I recently did some Marie Kondo–inspired housecleaning: Anything that didn't bring me joy got binned. In the process, I unearthed some old gadgets that made me smile. One was my venerable Nokia N95, a proto-smartphone, the first to sport GPS. Another was a craptastic Android tablet—a relic of an era when each year I would purchase the best tablet I could for less than $100 (Australian!), just to see how much you could get for that little. And there was my beloved SonyPlayStation Portable. While I rarely used it, I loved what the PSP represented: a high-powered handheld device, another forerunner of today's smartphone, though one designed for gaming rather than talking.
These nifty antiques shared a common problem: Although each booted up successfully, none of them really work anymore. In 2014, Nokia sold off its smartphone division to Microsoft in a fire sale; then Microsoft spiked the whole effort. These moves make my N95 an orphan product from a defunct division of a massive company. Without new firmware, it's essentially useless. My craptastic tablet and PSP similarly need a software refresh. Yet neither of them can log into or even locate the appropriate update servers.
You might think that a 15-year-old gaming console wouldn't even be operating, but Sony's build quality is such that, with the exception of a very tired lithium-Ion battery, the unit is in perfect condition. It runs but can't connect to modern Wi-Fi without an update, which it can't access without an update to its firmware (a classic catch-22). I've wasted a few hours trying to work out how to get new firmware on it (and on the tablet), without success. Two perfectly good pieces of electronic gear have become useless, simply for want of software updates.
Device makers are apt to drop support for old gadgets faster than the gadgets themselves wear out.
Consumers have relied on the good graces of device makers to keep our gadget firmware and software secure and up-to-date. Doing so costs the manufacturer some of its profits. As a result, many of them are apt to drop support for old gadgets faster than the gadgets themselves wear out. This corporate stinginess consigns far too many of our devices to the trash heap before they have exhausted their usability. That's bad for consumers and bad for the planet. It needs to stop.
We have seen a global right-to-repair movement emerge from maker communities and start to influence public policy around such things as the availability of spare parts. I'd argue that there should be a parallel right-to-maintain movement. We should mandate that device manufacturers set aside a portion of the purchase price of a gadget to support ongoing software maintenance, forcing them to budget for a future they'd rather ignore. Or maybe they aren't ignoring the future so much as trying to manage it by speeding up product obsolescence, because it typically sparks another purchase.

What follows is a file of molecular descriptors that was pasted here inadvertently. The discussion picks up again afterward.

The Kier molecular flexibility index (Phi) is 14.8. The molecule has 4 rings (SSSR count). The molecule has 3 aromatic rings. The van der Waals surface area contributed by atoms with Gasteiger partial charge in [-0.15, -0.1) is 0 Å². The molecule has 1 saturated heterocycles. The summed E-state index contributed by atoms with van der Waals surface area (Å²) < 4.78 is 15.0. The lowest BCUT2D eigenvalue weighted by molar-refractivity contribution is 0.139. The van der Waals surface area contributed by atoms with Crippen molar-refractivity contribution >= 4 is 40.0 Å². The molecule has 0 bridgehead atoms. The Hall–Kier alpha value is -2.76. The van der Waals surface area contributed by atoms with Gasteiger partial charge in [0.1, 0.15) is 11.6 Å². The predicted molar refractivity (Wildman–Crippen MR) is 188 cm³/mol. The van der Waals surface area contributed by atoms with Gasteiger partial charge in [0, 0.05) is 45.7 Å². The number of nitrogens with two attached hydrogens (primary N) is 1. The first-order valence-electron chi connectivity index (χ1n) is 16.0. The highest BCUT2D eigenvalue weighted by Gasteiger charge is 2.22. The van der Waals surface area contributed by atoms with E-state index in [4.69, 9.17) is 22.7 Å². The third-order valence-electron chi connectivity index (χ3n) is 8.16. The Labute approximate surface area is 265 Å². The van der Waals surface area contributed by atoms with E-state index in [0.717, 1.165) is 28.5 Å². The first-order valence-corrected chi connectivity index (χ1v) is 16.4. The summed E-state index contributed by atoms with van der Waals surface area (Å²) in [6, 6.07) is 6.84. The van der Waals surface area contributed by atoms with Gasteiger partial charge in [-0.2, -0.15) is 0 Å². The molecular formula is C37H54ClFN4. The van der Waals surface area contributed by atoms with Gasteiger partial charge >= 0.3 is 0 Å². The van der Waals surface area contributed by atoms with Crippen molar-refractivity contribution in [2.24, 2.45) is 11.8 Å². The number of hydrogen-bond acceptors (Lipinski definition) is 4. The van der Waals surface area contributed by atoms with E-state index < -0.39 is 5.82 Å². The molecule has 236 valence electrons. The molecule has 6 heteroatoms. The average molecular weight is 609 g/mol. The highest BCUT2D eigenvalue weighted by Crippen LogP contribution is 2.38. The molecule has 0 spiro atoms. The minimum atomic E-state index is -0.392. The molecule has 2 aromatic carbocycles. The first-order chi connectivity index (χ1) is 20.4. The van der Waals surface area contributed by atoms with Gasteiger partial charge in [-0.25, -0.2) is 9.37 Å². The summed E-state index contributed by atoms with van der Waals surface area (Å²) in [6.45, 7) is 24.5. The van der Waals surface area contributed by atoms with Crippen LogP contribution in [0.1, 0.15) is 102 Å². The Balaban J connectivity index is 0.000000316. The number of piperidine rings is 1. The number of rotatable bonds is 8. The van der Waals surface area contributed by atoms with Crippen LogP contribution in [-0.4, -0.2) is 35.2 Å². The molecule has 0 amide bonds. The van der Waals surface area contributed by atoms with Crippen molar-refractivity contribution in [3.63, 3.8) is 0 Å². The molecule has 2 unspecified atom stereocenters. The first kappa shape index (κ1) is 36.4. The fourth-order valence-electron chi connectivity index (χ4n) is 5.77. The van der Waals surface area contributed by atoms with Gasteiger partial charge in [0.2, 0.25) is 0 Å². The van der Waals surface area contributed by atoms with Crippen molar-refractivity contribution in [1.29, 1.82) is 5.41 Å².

Does this mean Sony and others should still be supporting products nearly two decades old, like my PSP? If that keeps them out of the landfill, I'd say yes: The benefits easily outweigh the costs. The devilish details come in decisions about who should bear those costs. But even if they fell wholly on the purchaser, consumers would, I suspect, be willing to pay a few dollars more for a gadget if that meant reliable access to software for it—indefinitely. Yes, we all want shiny new toys—and we'll have plenty of them—but we shouldn't build that future atop the prematurely discarded remains of our electronic past.
This article appears in the October 2021 print issue as "Bricked by Age."
Mark Pesce founded, in 1991, the world's first consumer virtual reality startup. And he and others developed the Virtual Reality Modeling Language ( VRML). He also founded the first company to use VRML to deliver streaming 3D entertainment over the Web. He currently serves as Entrepreneur-in-Residence at the University of Sydney's Incubate program. In addition to being an engineer and a teacher, Pesce is also a popularizer. In 2005, the Australian Broadcasting Corporation invited Pesce to become a panelist and judge on the television series "The New Inventors." In 2011 Pesce published his sixth book, The Next Billion Seconds. In 2014, Pesce and Jason Calacanis launched the podcast This Week in Startups Australia. Later Pesce started The Next Billion Seconds podcast. And since 2014, he's been a columnist for The Register.